“They have tightly contained the growth in funding sources that they control.”
So you think the legislature doesn’t control the federal portion of the budget? Or the fines/fees portion, which has consistently climbed upward?
So I responded:
The fines and fees, yes. But in making a philosophical argument about the “size of government,” you can’t hold legislators responsible for federal appropriations. Doesn’t make sense. If you want to talk about federal money, talk about Congress.
And he responded:
They have to approve almost every federal dollar. With only a few exceptions, “no agency may receive or spend federal or other funds that are not authorized in the appropriations act” (state law, 2-65-20 ). The fact that lawmakers completely neglect oversight in this area – except to advocate for more federal money and change state laws per federal demands in order to draw it down – does not alter the fact that they do, in fact, have the power to control it. Indeed, they actively encourage more federal spending so that Washington can pay for basic state government services (roads, social services, etc.) and the legislature can blow more and more state money on bogus stuff like corporate welfare and tourism marketing….
Incidentally, I’m not a libertarian. I don’t even “lean libertarian,” as some people say.
And I responded:
You sound pretty libertarian to me. When the objection isn’t to raising taxes (or fees, if you like), but to spending at all, wherever the money comes from, that’s pretty much a blanket negation of the value of government.And by “corporate welfare,” do you mean incentives for economic development? I’m sort of neutral on those. If they seem likely to pay in the long run, I’m for them. Otherwise, not.And why wouldn’t we do tourism marketing, since tourism is such a big piece of our economy? I can see debating it, case by case, but dismissing the whole notion as “bogus” seems to be going too far.Do you mind if I post our conversation on my blog?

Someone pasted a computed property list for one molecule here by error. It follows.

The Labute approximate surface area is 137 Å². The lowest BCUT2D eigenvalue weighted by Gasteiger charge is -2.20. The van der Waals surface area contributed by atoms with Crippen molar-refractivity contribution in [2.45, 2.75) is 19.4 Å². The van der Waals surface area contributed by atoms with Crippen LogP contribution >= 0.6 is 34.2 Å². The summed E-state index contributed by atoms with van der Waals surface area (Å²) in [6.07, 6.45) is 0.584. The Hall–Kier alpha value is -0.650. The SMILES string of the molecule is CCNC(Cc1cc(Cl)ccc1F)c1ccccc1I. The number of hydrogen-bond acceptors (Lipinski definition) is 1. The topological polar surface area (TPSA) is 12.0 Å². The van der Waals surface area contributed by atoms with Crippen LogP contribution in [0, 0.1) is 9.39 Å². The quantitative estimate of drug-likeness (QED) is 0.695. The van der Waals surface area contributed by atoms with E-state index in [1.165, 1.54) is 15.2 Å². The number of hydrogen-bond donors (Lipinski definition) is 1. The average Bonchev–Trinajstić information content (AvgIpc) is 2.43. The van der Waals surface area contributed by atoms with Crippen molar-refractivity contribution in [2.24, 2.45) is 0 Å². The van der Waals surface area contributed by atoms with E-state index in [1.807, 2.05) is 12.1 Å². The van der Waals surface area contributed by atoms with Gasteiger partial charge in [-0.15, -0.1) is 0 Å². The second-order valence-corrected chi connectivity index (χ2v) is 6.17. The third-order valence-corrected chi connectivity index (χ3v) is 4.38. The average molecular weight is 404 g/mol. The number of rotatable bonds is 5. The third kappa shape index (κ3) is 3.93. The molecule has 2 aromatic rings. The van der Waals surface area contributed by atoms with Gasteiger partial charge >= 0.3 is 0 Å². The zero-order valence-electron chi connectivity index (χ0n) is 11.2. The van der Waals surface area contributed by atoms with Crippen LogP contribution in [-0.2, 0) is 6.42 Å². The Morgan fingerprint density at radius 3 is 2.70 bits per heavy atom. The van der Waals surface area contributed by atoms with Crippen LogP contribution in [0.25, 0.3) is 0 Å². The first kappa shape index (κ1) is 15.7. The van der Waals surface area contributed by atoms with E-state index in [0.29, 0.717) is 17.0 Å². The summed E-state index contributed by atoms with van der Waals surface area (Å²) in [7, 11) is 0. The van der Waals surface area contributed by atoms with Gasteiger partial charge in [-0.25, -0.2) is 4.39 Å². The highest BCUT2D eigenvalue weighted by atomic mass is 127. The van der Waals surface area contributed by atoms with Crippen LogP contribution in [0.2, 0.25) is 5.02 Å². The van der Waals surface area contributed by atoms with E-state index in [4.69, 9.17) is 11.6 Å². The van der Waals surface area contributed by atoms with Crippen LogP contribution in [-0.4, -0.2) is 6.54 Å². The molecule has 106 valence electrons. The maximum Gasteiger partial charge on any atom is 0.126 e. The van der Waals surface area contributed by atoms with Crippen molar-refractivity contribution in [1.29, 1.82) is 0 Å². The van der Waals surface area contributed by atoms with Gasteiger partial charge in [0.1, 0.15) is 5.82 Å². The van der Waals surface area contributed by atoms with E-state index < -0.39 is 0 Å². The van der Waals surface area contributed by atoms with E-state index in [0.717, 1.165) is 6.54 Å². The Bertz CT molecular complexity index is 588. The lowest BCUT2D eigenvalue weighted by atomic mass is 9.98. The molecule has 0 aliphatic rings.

And he responded:
No problem about posting the conversation, just take out … [which I did]….
In the cases of both tourism marketing and corporate welfare, there’s no way to prove that either “work.” With incentives (both tax favors for specific companies and outright cash for the same), the only way the state keeps track of their success is a series of press releases sent out by the governor and Commerce department boasting on the number of jobs “recruited.” Whether these jobs ever become actual jobs, nobody knows.
On tourism marketing, how would you know if it was working or not? An increase in tourism – which you would get in any case when the economy improves? Come on. When you see a commercial saying “Virginia is for lovers” or whatever, do you think, “You know, Virginia would be a nice place to take the family for a vacay”? Well I don’t. What I think is, “Looks like Virginia’s tourism department had some leftover money they needed to blow so they wouldn’t have any left over at the end of the fiscal year and they could as the House of Delegates for more.” Similarly, nobody needs to be told that South Carolina has nice beaches and that it’s less expensive to vacation here than Florida. They know that already. And if they don’t, they ain’t gonna be persuaded to change their summer plans after watching some hokey commercial.
I ended with:
Well, since I’m working in the marketing biz these days, don’t expect me to agree that it’s a waste of money.Thanks for the exchange.